R中cluster包进行聚类分析

Description

Methods for Cluster analysis. Much extended the original from Peter Rousseeuw, Anja Struyf and Mia Hubert, based on Kaufman and Rousseeuw (1990) ``Finding Groups in Data’’.
聚类分析:按照个体或样品(individuals, objects or subjects)的特征将它们分类,使同一类别内的个体具有尽可能高的同质性(homogeneity),而类别之间则应具有尽可能高的异质性(heterogeneity)。
Cluster analysis or clustering is the task of grouping a set of objects in such a way that objects in the same group (called a cluster) are more similar (in some sense or another) to each other than to those in other groups (clusters). It is a main task of exploratory data mining, and a common technique for statistical data analysis, used in many fields, including machine learning, pattern recognition, image analysis, information retrieval, and bioinformatics.

Typical cluster models

  • Connectivity models: for example hierarchical clustering builds models based on distance connectivity.
  • Centroid models: for example the k-means algorithm represents each cluster by a single mean vector.
  • Distribution models: clusters are modeled using statistical distributions, such as multivariate normal distributions used by the Expectation-maximization algorithm.
  • Density models: for example DBSCAN and OPTICS defines clusters as connected dense regions in the data space.
  • Subspace models: in Biclustering (also known as Co-clustering or two-mode-clustering), clusters are modeled with both cluster members and relevant attributes.
  • Group models: some algorithms do not provide a refined model for their results and just provide the grouping information.
  • Graph-based models: a clique, i.e., a subset of nodes in a graph such that every two nodes in the subset are connected by an edge can be considered as a prototypical form of cluster. Relaxations of the complete connectivity requirement (a fraction of the edges can be missing) are known as quasi-cliques, as in the HCS clustering algorithm.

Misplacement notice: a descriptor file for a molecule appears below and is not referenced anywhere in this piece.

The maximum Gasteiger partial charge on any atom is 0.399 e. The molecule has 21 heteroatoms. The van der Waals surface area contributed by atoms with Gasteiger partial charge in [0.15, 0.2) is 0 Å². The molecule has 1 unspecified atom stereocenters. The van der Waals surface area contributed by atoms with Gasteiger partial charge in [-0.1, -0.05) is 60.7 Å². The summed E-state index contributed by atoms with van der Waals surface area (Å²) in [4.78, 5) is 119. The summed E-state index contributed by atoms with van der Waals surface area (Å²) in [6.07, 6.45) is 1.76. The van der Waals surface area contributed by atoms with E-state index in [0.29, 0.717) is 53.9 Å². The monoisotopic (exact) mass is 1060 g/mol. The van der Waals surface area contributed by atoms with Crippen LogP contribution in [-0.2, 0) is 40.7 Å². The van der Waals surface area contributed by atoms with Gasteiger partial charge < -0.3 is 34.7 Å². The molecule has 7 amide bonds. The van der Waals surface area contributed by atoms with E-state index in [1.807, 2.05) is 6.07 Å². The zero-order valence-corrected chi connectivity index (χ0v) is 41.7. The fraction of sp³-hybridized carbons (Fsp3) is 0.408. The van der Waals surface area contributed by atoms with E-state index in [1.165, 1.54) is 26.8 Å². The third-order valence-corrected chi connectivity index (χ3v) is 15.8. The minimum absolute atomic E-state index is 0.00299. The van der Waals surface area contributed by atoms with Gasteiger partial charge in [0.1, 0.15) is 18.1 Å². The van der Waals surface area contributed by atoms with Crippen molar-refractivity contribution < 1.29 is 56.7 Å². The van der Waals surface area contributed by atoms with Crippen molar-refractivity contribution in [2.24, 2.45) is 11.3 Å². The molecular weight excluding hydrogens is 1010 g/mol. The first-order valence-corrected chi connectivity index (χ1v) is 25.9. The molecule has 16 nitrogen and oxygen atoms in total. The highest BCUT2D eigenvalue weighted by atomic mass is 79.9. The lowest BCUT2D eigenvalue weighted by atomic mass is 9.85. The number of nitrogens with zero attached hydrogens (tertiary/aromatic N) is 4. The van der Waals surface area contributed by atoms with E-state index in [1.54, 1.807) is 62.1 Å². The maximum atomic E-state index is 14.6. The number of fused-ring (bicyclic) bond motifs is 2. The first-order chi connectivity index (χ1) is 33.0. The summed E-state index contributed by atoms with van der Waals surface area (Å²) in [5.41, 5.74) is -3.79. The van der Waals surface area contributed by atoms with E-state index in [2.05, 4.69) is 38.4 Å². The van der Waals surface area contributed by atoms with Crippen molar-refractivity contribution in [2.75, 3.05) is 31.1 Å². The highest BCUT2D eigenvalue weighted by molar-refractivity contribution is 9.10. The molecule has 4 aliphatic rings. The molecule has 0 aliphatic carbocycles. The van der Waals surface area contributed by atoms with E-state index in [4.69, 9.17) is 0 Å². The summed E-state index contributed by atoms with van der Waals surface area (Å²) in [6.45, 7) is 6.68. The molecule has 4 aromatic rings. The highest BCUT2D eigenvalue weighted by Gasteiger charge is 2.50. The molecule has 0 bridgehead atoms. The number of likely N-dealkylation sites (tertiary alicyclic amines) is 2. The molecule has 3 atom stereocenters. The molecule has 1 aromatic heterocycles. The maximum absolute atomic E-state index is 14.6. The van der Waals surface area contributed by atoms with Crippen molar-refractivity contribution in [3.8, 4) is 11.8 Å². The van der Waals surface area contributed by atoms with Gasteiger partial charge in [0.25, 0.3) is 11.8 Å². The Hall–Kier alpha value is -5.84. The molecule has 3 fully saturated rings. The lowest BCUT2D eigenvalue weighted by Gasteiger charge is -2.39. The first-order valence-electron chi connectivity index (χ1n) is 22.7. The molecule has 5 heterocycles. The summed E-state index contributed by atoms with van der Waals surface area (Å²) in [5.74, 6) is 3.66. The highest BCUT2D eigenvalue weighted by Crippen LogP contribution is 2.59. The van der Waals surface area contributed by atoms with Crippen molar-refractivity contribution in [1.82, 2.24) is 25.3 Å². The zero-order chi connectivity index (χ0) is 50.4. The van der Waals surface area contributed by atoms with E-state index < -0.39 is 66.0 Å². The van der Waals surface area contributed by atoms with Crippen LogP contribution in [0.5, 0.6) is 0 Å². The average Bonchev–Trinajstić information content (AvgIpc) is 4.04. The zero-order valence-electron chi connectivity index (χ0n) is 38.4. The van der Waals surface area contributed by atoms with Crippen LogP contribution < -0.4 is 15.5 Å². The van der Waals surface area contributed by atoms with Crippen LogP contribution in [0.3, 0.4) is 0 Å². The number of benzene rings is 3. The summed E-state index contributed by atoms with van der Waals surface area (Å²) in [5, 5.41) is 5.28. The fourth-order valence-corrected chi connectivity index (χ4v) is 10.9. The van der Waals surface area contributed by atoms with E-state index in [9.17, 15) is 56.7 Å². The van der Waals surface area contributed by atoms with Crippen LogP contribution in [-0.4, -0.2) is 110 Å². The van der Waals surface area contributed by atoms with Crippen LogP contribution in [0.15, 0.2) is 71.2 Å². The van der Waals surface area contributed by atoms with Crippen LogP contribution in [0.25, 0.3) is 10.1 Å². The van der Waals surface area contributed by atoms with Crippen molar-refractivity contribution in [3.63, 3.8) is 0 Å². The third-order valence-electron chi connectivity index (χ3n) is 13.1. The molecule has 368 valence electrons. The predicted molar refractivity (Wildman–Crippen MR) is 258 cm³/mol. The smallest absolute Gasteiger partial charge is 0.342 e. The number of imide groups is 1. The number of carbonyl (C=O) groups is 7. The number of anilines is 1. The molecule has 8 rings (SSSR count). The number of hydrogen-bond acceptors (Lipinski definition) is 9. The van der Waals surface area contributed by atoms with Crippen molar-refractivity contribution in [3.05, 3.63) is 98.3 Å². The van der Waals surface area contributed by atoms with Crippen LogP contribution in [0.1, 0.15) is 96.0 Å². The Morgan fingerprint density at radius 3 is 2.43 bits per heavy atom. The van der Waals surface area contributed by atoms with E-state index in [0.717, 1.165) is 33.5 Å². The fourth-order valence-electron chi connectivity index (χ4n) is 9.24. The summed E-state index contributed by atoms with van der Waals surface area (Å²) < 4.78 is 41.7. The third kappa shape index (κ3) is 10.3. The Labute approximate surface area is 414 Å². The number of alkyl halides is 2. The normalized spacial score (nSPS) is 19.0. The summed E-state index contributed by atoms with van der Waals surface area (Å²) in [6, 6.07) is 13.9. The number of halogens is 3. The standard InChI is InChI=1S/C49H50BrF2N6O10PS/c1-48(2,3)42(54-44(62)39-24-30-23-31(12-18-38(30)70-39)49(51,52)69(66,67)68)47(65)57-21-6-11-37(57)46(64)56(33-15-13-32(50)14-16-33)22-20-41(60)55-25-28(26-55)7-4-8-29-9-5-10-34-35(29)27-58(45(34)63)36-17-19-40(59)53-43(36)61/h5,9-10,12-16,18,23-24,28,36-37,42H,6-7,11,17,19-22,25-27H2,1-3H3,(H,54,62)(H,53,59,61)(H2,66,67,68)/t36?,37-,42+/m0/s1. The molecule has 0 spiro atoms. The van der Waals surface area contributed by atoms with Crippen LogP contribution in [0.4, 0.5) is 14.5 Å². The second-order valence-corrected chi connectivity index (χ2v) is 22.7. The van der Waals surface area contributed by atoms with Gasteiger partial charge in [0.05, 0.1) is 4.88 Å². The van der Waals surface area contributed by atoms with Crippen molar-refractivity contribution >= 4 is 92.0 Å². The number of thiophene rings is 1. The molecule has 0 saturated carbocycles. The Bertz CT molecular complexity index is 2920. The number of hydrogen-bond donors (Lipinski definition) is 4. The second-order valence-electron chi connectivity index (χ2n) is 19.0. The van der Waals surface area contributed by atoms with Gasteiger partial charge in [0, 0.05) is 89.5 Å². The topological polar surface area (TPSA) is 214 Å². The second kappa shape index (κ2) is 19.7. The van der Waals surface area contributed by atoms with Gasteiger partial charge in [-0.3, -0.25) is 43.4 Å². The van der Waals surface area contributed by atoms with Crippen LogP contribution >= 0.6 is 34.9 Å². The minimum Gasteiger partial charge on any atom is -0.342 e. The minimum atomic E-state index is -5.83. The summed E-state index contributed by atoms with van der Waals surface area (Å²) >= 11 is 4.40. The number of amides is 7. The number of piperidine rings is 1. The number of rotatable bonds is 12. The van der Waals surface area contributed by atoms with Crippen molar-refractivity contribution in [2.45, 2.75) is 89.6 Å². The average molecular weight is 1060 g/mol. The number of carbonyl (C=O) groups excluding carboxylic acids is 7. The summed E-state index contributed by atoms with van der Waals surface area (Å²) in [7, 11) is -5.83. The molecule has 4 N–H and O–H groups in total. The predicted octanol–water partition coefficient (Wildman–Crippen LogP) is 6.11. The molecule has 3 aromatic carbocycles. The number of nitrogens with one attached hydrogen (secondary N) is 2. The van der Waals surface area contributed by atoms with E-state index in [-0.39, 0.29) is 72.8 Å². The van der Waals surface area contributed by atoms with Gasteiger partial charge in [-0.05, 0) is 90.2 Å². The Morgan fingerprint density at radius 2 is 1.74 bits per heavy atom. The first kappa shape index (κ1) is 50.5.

• Algorithms

    Connectivity based clustering (hierarchical clustering)

    Connectivity based clustering, also known as hierarchical clustering, is based on the core idea of objects being more related to nearby objects than to objects farther away. These algorithms connect “objects” to form “clusters” based on their distance. A cluster can be described largely by the maximum distance needed to connect parts of the cluster. At different distances, different clusters will form, which can be represented using a dendrogram, which explains where the common name “hierarchical clustering” comes from: these algorithms do not provide a single partitioning of the data set, but instead provide an extensive hierarchy of clusters that merge with each other at certain distances. In a dendrogram, the y-axis marks the distance at which the clusters merge, while the objects are placed along the x-axis such that the clusters don’t mix.

    Centroid-based clustering

    In centroid-based clustering, clusters are represented by a central vector, which may not necessarily be a member of the data set. When the number of clusters is fixed to k, k-means clustering gives a formal definition as an optimization problem: find the k cluster centers and assign the objects to the nearest cluster center, such that the squared distances from the cluster are minimized.

    Distribution-based clustering

    The clustering model most closely related to statistics is based on distribution models. Clusters can then easily be defined as objects belonging most likely to the same distribution. A convenient property of this approach is that this closely resembles the way artificial data sets are generated: by sampling random objects from a distribution.

    Density-based clustering

    The most popular density based clustering method is DBSCAN. In contrast to many newer methods, it features a well-defined cluster model called “density-reachability”. Similar to linkage based clustering, it is based on connecting points within certain distance thresholds. However, it only connects points that satisfy a density criterion, in the original variant defined as a minimum number of other objects within this radius.

    综上内容看出其和主成份分析(Principal component analysis,PCA)有较多相似性,所以开始前先对主成份分析、因子分析和聚类分析的异同点进行比较分析,具体关于PCA分析可看本博博文PCA分析

    R中进行聚类分析

    cluster包

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    > library(cluster)
    > #载入所需数据
    > data(votes.repub)
    > votes.diss <- daisy(votes.repub)
    > pamv <- pam(votes.diss, 2, diss = TRUE)
    > clusplot(pamv, shade = TRUE)
    > ## is the same as